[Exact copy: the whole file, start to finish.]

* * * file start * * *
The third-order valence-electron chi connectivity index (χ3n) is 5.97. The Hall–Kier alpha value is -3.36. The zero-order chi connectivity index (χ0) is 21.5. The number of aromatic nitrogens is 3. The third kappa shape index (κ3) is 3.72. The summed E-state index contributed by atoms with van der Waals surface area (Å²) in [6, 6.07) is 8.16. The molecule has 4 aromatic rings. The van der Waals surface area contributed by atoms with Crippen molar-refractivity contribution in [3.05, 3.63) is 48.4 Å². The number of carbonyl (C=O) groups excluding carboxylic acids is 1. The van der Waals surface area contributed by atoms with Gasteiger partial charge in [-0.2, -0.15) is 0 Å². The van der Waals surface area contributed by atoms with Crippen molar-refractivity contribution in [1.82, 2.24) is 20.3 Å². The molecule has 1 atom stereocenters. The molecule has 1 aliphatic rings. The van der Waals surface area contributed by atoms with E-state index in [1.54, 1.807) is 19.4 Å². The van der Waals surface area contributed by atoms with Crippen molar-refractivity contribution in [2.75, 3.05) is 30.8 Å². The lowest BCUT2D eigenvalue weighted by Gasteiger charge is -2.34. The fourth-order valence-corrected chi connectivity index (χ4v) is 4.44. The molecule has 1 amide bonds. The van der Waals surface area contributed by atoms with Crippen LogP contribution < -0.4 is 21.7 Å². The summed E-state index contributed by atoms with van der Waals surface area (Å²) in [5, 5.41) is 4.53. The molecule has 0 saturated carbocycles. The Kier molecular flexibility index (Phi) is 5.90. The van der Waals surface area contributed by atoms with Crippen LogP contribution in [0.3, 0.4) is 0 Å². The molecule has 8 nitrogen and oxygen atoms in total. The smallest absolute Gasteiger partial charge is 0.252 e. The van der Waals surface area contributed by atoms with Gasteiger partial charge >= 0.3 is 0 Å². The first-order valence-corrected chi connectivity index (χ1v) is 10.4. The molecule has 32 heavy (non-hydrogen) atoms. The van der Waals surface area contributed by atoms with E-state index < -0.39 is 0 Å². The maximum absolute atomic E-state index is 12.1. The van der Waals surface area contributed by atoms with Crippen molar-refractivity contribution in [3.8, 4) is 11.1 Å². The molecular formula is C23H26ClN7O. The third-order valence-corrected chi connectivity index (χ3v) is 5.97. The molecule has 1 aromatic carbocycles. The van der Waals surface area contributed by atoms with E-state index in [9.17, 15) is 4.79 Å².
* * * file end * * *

The third-order valence-electron chi connectivity index (χ3n) is 5.97. The Hall–Kier alpha value is -3.36. The zero-order chi connectivity index (χ0) is 21.5. The number of aromatic nitrogens is 3. The third kappa shape index (κ3) is 3.72. The summed E-state index contributed by atoms with van der Waals surface area (Å²) in [6, 6.07) is 8.16. The molecule has 4 aromatic rings. The van der Waals surface area contributed by atoms with Crippen molar-refractivity contribution in [3.05, 3.63) is 48.4 Å². The number of carbonyl (C=O) groups excluding carboxylic acids is 1. The van der Waals surface area contributed by atoms with Gasteiger partial charge in [-0.2, -0.15) is 0 Å². The van der Waals surface area contributed by atoms with Crippen molar-refractivity contribution in [1.82, 2.24) is 20.3 Å². The molecule has 1 atom stereocenters. The molecule has 1 aliphatic rings. The van der Waals surface area contributed by atoms with E-state index in [1.54, 1.807) is 19.4 Å². The van der Waals surface area contributed by atoms with Crippen molar-refractivity contribution in [2.75, 3.05) is 30.8 Å². The lowest BCUT2D eigenvalue weighted by Gasteiger charge is -2.34. The fourth-order valence-corrected chi connectivity index (χ4v) is 4.44. The molecule has 1 amide bonds. The van der Waals surface area contributed by atoms with Crippen LogP contribution < -0.4 is 21.7 Å². The summed E-state index contributed by atoms with van der Waals surface area (Å²) in [5, 5.41) is 4.53. The molecule has 0 saturated carbocycles. The Kier molecular flexibility index (Phi) is 5.90. The van der Waals surface area contributed by atoms with Crippen LogP contribution in [0.3, 0.4) is 0 Å². The molecule has 8 nitrogen and oxygen atoms in total. The smallest absolute Gasteiger partial charge is 0.252 e. The van der Waals surface area contributed by atoms with Gasteiger partial charge >= 0.3 is 0 Å². The first-order valence-corrected chi connectivity index (χ1v) is 10.4. The molecule has 32 heavy (non-hydrogen) atoms. The van der Waals surface area contributed by atoms with E-state index < -0.39 is 0 Å². The maximum absolute atomic E-state index is 12.1. The van der Waals surface area contributed by atoms with Crippen molar-refractivity contribution in [3.8, 4) is 11.1 Å². The molecular formula is C23H26ClN7O. The third-order valence-corrected chi connectivity index (χ3v) is 5.97. The molecule has 1 aromatic carbocycles. The van der Waals surface area contributed by atoms with E-state index in [9.17, 15) is 4.79 Å².